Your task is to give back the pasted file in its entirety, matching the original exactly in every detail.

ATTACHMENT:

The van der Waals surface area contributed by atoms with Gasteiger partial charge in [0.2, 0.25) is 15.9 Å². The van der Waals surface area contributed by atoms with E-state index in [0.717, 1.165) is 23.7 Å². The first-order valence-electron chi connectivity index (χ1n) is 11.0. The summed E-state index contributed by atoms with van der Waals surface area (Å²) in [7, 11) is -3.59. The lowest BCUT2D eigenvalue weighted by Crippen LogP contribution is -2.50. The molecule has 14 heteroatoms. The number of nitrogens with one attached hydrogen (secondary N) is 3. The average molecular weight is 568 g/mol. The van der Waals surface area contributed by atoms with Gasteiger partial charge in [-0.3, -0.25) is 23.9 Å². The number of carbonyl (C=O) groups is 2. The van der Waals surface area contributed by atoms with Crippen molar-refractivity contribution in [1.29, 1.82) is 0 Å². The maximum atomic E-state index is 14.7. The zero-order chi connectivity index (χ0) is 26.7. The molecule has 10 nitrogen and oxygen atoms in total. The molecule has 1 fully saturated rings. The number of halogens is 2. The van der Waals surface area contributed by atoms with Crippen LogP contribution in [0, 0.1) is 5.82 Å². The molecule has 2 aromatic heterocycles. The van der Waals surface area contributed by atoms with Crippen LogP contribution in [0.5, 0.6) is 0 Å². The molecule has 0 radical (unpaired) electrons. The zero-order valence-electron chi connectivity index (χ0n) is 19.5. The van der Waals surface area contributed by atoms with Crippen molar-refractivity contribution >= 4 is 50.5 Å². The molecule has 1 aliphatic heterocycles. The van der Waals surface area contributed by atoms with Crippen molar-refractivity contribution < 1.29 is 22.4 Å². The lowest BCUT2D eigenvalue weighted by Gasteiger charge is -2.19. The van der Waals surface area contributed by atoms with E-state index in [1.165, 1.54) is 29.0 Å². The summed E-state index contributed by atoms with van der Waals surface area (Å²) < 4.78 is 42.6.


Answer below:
The van der Waals surface area contributed by atoms with Gasteiger partial charge in [0.2, 0.25) is 15.9 Å². The van der Waals surface area contributed by atoms with E-state index in [0.717, 1.165) is 23.7 Å². The first-order valence-electron chi connectivity index (χ1n) is 11.0. The summed E-state index contributed by atoms with van der Waals surface area (Å²) in [7, 11) is -3.59. The lowest BCUT2D eigenvalue weighted by Crippen LogP contribution is -2.50. The molecule has 14 heteroatoms. The number of nitrogens with one attached hydrogen (secondary N) is 3. The average molecular weight is 568 g/mol. The van der Waals surface area contributed by atoms with Gasteiger partial charge in [-0.3, -0.25) is 23.9 Å². The number of carbonyl (C=O) groups is 2. The van der Waals surface area contributed by atoms with Crippen molar-refractivity contribution in [1.29, 1.82) is 0 Å². The maximum atomic E-state index is 14.7. The zero-order chi connectivity index (χ0) is 26.7. The molecule has 10 nitrogen and oxygen atoms in total. The molecule has 1 fully saturated rings. The number of halogens is 2. The van der Waals surface area contributed by atoms with Crippen LogP contribution in [0, 0.1) is 5.82 Å². The molecule has 2 aromatic heterocycles. The van der Waals surface area contributed by atoms with Crippen LogP contribution in [0.5, 0.6) is 0 Å². The molecule has 0 radical (unpaired) electrons. The zero-order valence-electron chi connectivity index (χ0n) is 19.5. The van der Waals surface area contributed by atoms with Crippen molar-refractivity contribution >= 4 is 50.5 Å². The molecule has 1 aliphatic heterocycles. The van der Waals surface area contributed by atoms with Crippen molar-refractivity contribution < 1.29 is 22.4 Å². The lowest BCUT2D eigenvalue weighted by Gasteiger charge is -2.19. The van der Waals surface area contributed by atoms with E-state index in [1.165, 1.54) is 29.0 Å². The summed E-state index contributed by atoms with van der Waals surface area (Å²) < 4.78 is 42.6.